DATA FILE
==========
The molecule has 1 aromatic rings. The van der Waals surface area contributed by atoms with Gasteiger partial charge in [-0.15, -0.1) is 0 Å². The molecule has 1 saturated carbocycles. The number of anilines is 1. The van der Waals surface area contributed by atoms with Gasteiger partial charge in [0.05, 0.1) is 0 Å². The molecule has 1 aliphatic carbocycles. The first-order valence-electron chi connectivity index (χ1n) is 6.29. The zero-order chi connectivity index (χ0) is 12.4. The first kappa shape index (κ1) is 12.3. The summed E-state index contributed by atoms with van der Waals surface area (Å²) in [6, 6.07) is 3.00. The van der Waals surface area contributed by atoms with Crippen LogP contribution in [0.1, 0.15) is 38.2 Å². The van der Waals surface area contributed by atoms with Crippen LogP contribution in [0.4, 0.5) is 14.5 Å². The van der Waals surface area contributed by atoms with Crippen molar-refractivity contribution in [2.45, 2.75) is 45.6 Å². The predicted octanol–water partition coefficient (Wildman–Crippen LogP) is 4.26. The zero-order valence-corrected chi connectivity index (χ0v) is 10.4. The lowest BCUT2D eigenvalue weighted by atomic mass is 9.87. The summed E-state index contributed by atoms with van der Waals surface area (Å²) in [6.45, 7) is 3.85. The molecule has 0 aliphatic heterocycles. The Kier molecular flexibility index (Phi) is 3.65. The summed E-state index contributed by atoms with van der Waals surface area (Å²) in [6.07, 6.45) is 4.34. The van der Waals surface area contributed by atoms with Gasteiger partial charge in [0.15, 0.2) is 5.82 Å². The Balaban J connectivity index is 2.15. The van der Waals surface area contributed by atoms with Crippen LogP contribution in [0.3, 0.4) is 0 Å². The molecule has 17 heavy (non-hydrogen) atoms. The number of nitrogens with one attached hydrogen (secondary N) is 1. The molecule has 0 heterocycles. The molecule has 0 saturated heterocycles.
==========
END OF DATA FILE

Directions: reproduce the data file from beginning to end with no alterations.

The molecule has 1 aromatic rings. The van der Waals surface area contributed by atoms with Gasteiger partial charge in [-0.15, -0.1) is 0 Å². The molecule has 1 saturated carbocycles. The number of anilines is 1. The van der Waals surface area contributed by atoms with Gasteiger partial charge in [0.05, 0.1) is 0 Å². The molecule has 1 aliphatic carbocycles. The first-order valence-electron chi connectivity index (χ1n) is 6.29. The zero-order chi connectivity index (χ0) is 12.4. The first kappa shape index (κ1) is 12.3. The summed E-state index contributed by atoms with van der Waals surface area (Å²) in [6, 6.07) is 3.00. The van der Waals surface area contributed by atoms with Crippen LogP contribution in [0.1, 0.15) is 38.2 Å². The van der Waals surface area contributed by atoms with Crippen LogP contribution in [0.4, 0.5) is 14.5 Å². The van der Waals surface area contributed by atoms with Crippen molar-refractivity contribution in [2.45, 2.75) is 45.6 Å². The predicted octanol–water partition coefficient (Wildman–Crippen LogP) is 4.26. The zero-order valence-corrected chi connectivity index (χ0v) is 10.4. The lowest BCUT2D eigenvalue weighted by atomic mass is 9.87. The summed E-state index contributed by atoms with van der Waals surface area (Å²) in [6.45, 7) is 3.85. The molecule has 0 aliphatic heterocycles. The Kier molecular flexibility index (Phi) is 3.65. The summed E-state index contributed by atoms with van der Waals surface area (Å²) in [6.07, 6.45) is 4.34. The van der Waals surface area contributed by atoms with Gasteiger partial charge in [0.15, 0.2) is 5.82 Å². The Balaban J connectivity index is 2.15. The van der Waals surface area contributed by atoms with Crippen LogP contribution in [0.3, 0.4) is 0 Å². The molecule has 17 heavy (non-hydrogen) atoms. The number of nitrogens with one attached hydrogen (secondary N) is 1. The molecule has 0 heterocycles. The molecule has 0 saturated heterocycles.